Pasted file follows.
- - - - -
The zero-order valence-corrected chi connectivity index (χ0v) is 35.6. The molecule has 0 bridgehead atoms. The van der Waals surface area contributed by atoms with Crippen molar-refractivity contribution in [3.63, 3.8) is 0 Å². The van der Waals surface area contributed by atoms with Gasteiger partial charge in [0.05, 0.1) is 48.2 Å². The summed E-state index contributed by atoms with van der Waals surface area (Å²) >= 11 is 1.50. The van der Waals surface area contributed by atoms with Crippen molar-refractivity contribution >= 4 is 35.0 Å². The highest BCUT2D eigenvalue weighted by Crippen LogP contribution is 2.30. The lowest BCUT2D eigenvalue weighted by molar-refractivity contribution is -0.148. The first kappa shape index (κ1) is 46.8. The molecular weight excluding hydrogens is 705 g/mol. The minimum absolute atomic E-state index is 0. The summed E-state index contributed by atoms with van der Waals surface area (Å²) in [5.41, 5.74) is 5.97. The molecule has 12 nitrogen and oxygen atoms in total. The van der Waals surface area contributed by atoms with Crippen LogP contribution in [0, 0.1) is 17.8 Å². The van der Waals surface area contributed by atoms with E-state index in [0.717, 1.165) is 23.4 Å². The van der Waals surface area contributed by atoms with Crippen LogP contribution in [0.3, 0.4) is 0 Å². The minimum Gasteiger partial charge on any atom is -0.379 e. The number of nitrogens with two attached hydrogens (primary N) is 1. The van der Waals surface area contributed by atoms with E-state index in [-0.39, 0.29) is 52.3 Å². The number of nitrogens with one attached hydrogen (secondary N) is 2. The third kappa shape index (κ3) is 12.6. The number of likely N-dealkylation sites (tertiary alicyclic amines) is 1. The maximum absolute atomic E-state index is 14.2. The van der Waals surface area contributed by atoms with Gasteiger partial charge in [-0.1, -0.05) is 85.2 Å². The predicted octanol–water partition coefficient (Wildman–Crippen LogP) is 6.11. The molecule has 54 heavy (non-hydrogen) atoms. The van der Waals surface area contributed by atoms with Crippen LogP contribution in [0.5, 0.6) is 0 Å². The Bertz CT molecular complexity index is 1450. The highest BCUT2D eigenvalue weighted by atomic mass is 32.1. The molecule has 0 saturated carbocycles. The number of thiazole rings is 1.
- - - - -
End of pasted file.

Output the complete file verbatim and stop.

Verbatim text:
The zero-order valence-corrected chi connectivity index (χ0v) is 35.6. The molecule has 0 bridgehead atoms. The van der Waals surface area contributed by atoms with Crippen molar-refractivity contribution in [3.63, 3.8) is 0 Å². The van der Waals surface area contributed by atoms with Gasteiger partial charge in [0.05, 0.1) is 48.2 Å². The summed E-state index contributed by atoms with van der Waals surface area (Å²) >= 11 is 1.50. The van der Waals surface area contributed by atoms with Crippen molar-refractivity contribution >= 4 is 35.0 Å². The highest BCUT2D eigenvalue weighted by Crippen LogP contribution is 2.30. The lowest BCUT2D eigenvalue weighted by molar-refractivity contribution is -0.148. The first kappa shape index (κ1) is 46.8. The molecular weight excluding hydrogens is 705 g/mol. The minimum absolute atomic E-state index is 0. The summed E-state index contributed by atoms with van der Waals surface area (Å²) in [5.41, 5.74) is 5.97. The molecule has 12 nitrogen and oxygen atoms in total. The van der Waals surface area contributed by atoms with Crippen LogP contribution in [0, 0.1) is 17.8 Å². The van der Waals surface area contributed by atoms with E-state index in [0.717, 1.165) is 23.4 Å². The van der Waals surface area contributed by atoms with Crippen LogP contribution in [0.3, 0.4) is 0 Å². The minimum Gasteiger partial charge on any atom is -0.379 e. The number of nitrogens with two attached hydrogens (primary N) is 1. The van der Waals surface area contributed by atoms with E-state index in [-0.39, 0.29) is 52.3 Å². The number of nitrogens with one attached hydrogen (secondary N) is 2. The third kappa shape index (κ3) is 12.6. The number of likely N-dealkylation sites (tertiary alicyclic amines) is 1. The maximum absolute atomic E-state index is 14.2. The van der Waals surface area contributed by atoms with Gasteiger partial charge in [-0.1, -0.05) is 85.2 Å². The predicted octanol–water partition coefficient (Wildman–Crippen LogP) is 6.11. The molecule has 54 heavy (non-hydrogen) atoms. The van der Waals surface area contributed by atoms with Crippen LogP contribution in [0.5, 0.6) is 0 Å². The Bertz CT molecular complexity index is 1450. The highest BCUT2D eigenvalue weighted by atomic mass is 32.1. The molecule has 0 saturated carbocycles. The number of thiazole rings is 1.